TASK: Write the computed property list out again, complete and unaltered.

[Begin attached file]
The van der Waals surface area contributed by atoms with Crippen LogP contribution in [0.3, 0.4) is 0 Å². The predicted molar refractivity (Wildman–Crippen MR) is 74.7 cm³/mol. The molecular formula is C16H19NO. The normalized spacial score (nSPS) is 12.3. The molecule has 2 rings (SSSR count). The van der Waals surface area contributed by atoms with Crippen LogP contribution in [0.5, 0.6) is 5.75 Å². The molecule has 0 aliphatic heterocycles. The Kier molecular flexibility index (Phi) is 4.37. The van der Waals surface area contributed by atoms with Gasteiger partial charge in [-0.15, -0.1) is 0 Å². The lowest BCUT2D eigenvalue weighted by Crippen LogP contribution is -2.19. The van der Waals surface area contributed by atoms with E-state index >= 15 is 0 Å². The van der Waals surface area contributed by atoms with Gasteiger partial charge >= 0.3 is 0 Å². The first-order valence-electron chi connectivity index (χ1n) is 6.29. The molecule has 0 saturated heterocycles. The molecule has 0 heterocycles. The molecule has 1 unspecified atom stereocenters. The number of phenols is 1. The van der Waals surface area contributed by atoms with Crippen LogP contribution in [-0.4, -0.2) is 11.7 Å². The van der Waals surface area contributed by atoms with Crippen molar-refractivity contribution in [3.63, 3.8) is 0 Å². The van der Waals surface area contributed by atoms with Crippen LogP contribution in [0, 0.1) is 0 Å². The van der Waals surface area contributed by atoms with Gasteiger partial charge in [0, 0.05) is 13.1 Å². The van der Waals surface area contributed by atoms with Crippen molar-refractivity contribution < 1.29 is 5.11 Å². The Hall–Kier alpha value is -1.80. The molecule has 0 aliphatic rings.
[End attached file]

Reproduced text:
The van der Waals surface area contributed by atoms with Crippen LogP contribution in [0.3, 0.4) is 0 Å². The predicted molar refractivity (Wildman–Crippen MR) is 74.7 cm³/mol. The molecular formula is C16H19NO. The normalized spacial score (nSPS) is 12.3. The molecule has 2 rings (SSSR count). The van der Waals surface area contributed by atoms with Crippen LogP contribution in [0.5, 0.6) is 5.75 Å². The molecule has 0 aliphatic heterocycles. The Kier molecular flexibility index (Phi) is 4.37. The van der Waals surface area contributed by atoms with Gasteiger partial charge in [-0.15, -0.1) is 0 Å². The lowest BCUT2D eigenvalue weighted by Crippen LogP contribution is -2.19. The van der Waals surface area contributed by atoms with E-state index >= 15 is 0 Å². The van der Waals surface area contributed by atoms with Gasteiger partial charge >= 0.3 is 0 Å². The first-order valence-electron chi connectivity index (χ1n) is 6.29. The molecule has 0 saturated heterocycles. The molecule has 0 heterocycles. The molecule has 1 unspecified atom stereocenters. The number of phenols is 1. The van der Waals surface area contributed by atoms with Crippen LogP contribution in [-0.4, -0.2) is 11.7 Å². The van der Waals surface area contributed by atoms with Crippen molar-refractivity contribution in [3.63, 3.8) is 0 Å². The van der Waals surface area contributed by atoms with Crippen LogP contribution in [0, 0.1) is 0 Å². The van der Waals surface area contributed by atoms with Gasteiger partial charge in [0, 0.05) is 13.1 Å². The van der Waals surface area contributed by atoms with Crippen molar-refractivity contribution < 1.29 is 5.11 Å². The Hall–Kier alpha value is -1.80. The molecule has 0 aliphatic rings.